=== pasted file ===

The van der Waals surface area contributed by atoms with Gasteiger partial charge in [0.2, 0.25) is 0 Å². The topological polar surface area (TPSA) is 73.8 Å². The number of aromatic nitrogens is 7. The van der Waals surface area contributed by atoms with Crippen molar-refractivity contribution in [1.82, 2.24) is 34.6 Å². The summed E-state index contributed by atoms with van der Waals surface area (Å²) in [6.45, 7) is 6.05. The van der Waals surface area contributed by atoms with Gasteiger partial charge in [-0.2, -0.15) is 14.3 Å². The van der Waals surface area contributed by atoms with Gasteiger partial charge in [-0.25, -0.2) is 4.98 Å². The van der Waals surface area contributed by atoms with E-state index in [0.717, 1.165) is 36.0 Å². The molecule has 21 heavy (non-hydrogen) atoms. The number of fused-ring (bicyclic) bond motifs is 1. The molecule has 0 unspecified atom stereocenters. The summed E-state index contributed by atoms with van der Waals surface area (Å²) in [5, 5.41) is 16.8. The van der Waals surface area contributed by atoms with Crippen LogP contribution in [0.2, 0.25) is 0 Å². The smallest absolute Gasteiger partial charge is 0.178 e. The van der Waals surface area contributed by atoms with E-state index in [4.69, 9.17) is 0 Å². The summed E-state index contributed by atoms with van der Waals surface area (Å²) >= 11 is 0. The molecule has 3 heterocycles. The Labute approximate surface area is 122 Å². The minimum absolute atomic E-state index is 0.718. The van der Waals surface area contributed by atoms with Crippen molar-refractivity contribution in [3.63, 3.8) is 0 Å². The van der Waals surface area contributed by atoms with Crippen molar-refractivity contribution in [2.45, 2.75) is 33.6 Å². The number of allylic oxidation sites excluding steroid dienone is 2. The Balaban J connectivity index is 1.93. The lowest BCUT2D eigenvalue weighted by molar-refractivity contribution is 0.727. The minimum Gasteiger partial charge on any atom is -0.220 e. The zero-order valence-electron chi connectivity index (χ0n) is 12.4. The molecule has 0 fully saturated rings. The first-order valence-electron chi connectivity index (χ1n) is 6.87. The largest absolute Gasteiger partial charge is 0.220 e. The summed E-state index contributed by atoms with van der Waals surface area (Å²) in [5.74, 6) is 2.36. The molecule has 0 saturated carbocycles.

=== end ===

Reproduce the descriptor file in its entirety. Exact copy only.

The van der Waals surface area contributed by atoms with Gasteiger partial charge in [0.2, 0.25) is 0 Å². The topological polar surface area (TPSA) is 73.8 Å². The number of aromatic nitrogens is 7. The van der Waals surface area contributed by atoms with Crippen molar-refractivity contribution in [1.82, 2.24) is 34.6 Å². The summed E-state index contributed by atoms with van der Waals surface area (Å²) in [6.45, 7) is 6.05. The van der Waals surface area contributed by atoms with Gasteiger partial charge in [-0.2, -0.15) is 14.3 Å². The van der Waals surface area contributed by atoms with Gasteiger partial charge in [-0.25, -0.2) is 4.98 Å². The van der Waals surface area contributed by atoms with E-state index in [0.717, 1.165) is 36.0 Å². The molecule has 21 heavy (non-hydrogen) atoms. The number of fused-ring (bicyclic) bond motifs is 1. The molecule has 0 unspecified atom stereocenters. The summed E-state index contributed by atoms with van der Waals surface area (Å²) in [5, 5.41) is 16.8. The van der Waals surface area contributed by atoms with Crippen LogP contribution in [0.2, 0.25) is 0 Å². The smallest absolute Gasteiger partial charge is 0.178 e. The van der Waals surface area contributed by atoms with E-state index in [4.69, 9.17) is 0 Å². The summed E-state index contributed by atoms with van der Waals surface area (Å²) >= 11 is 0. The molecule has 3 heterocycles. The Labute approximate surface area is 122 Å². The minimum absolute atomic E-state index is 0.718. The van der Waals surface area contributed by atoms with Crippen molar-refractivity contribution in [3.63, 3.8) is 0 Å². The van der Waals surface area contributed by atoms with Crippen molar-refractivity contribution in [2.45, 2.75) is 33.6 Å². The number of allylic oxidation sites excluding steroid dienone is 2. The Balaban J connectivity index is 1.93. The lowest BCUT2D eigenvalue weighted by molar-refractivity contribution is 0.727. The minimum Gasteiger partial charge on any atom is -0.220 e. The zero-order valence-electron chi connectivity index (χ0n) is 12.4. The molecule has 0 fully saturated rings. The first-order valence-electron chi connectivity index (χ1n) is 6.87. The largest absolute Gasteiger partial charge is 0.220 e. The summed E-state index contributed by atoms with van der Waals surface area (Å²) in [5.74, 6) is 2.36. The molecule has 0 saturated carbocycles.